Rhode Island Business Insurance
Rhode Island Workers Compensation Rules
Rhode Island Savings Tips
- If your Rhode Island business has employees that travel among the New England states and beyond, be sure that your workers' comp employment estimates are accurate. You must report payroll in every state where you have employees, otherwise, employees in that state may not be covered.
- Due to the hurricane and storm risk in Rhode Island, check your insurance policies for provisions addressing flooding and wind damage. These types of coverage may not be standard with a business property insurance policy, so you may need to purchase them separately. If you're not sure about the extent of your coverage, ask your Insureon agent for a free review of your current policy.
- Although most businesses in Rhode Island are covered by the state's Workers' Compensation Act, some corporate officers may be able to file a waiver for exemption. To find out if you're eligible, consult the Rhode Island workers' comp experts at Insureon.
| Rhode Island Division of Insurance Regulation
In September 2013, Rhode Island launched a state-wide initiative to grow its economy and extend its commercial reach. As a result, today the Ocean State is full of potential for small business owners.
Its small size makes in-state transportation, logistics, and communication a breeze. Its position along the I-95 corridor provides businesses easy access to major markets like New York City and Boston. And the state’s new Buy Local initiative was designed to support businesses like yours.
Are you ready to help Rhode Island build its economy? You’ll first need a small business insurance plan to help protect your assets from the unexpected.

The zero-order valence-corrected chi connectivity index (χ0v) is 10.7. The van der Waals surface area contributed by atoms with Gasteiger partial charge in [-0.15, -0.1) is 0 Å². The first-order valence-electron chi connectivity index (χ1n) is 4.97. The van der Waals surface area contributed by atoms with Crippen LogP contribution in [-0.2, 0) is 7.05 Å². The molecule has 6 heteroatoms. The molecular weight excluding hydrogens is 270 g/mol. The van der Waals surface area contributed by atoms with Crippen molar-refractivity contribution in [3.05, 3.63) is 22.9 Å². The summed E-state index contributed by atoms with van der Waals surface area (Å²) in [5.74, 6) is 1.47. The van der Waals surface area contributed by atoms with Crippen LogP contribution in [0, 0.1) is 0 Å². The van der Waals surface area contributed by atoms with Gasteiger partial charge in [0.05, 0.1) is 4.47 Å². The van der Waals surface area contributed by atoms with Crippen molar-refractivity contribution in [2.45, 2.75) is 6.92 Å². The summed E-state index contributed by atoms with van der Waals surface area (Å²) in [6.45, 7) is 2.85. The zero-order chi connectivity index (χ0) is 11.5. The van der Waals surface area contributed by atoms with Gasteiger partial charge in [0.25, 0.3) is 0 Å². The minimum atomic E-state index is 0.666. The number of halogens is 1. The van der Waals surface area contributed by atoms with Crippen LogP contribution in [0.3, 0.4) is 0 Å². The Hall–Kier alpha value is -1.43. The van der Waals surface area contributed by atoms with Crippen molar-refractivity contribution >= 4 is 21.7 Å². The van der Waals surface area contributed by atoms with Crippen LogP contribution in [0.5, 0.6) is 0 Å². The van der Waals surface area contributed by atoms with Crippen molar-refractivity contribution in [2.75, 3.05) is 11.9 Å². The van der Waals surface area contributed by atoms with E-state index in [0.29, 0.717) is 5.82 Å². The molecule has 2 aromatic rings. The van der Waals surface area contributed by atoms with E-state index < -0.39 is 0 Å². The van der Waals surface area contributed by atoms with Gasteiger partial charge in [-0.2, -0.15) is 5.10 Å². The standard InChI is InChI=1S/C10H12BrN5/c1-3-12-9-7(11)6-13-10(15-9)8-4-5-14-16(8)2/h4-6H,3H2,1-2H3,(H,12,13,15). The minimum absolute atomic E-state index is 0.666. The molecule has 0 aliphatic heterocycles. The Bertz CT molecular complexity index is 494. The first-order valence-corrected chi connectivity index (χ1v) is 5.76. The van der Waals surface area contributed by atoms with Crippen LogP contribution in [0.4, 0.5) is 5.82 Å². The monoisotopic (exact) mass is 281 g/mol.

Insurance Policies for Rhode Island Business Owners
As Rhode Island business owner, you have several types of insurance policies to consider when constructing your business protection plan. Here are four important ones:
This business liability package combines General Liability Insurance and Property Insurance. In one discounted policy, you get the protection of two types of coverage. The General Liability portion takes care of expenses resulting from third-party claims including advertising injuries, bodily injuries, and property damage. The Property coverage portion helps you replace your own business property in the event of a loss.
As the name suggests, Errors & Omissions Insurance helps business owners when they make a professional error or oversight during the course of providing services. An individual who was financially affected by the mistake might choose to sue, in which case your coverage will help you secure a lawyer and pay for other legal expenses. Sometimes this coverage is also called Professional Liability Insurance.
Workers’ Compensation Insurance helps employers pay for work-related injuries and illnesses that befall their employees. This coverage is usually required by state law, but the specifics can vary. For example, Rhode Island requires business owners to carry insurance once they hire four or more employees. However, some individuals in certain industries are exempt from coverage. To learn more about the regulations in your state, visit our guide to Rhode Island’s Workers’ Compensation laws.
When an employee brings a lawsuit against their employer, Employment Practices Liability Insurance steps in to absorb the legal costs. EPLI deals with lawsuits regarding specific workplace civil rights violations – discrimination, wrongful termination, harassment, privacy invasion, and others. This kind of litigation is on the rise, so EPLI is becoming more and more valuable to business owners.
1. NOAA National Climatic Data Center: Annual average number of tornadoes, 1953–2004
2. PAH Webmaster (2005-11-02):
1925 Tri-State Tornado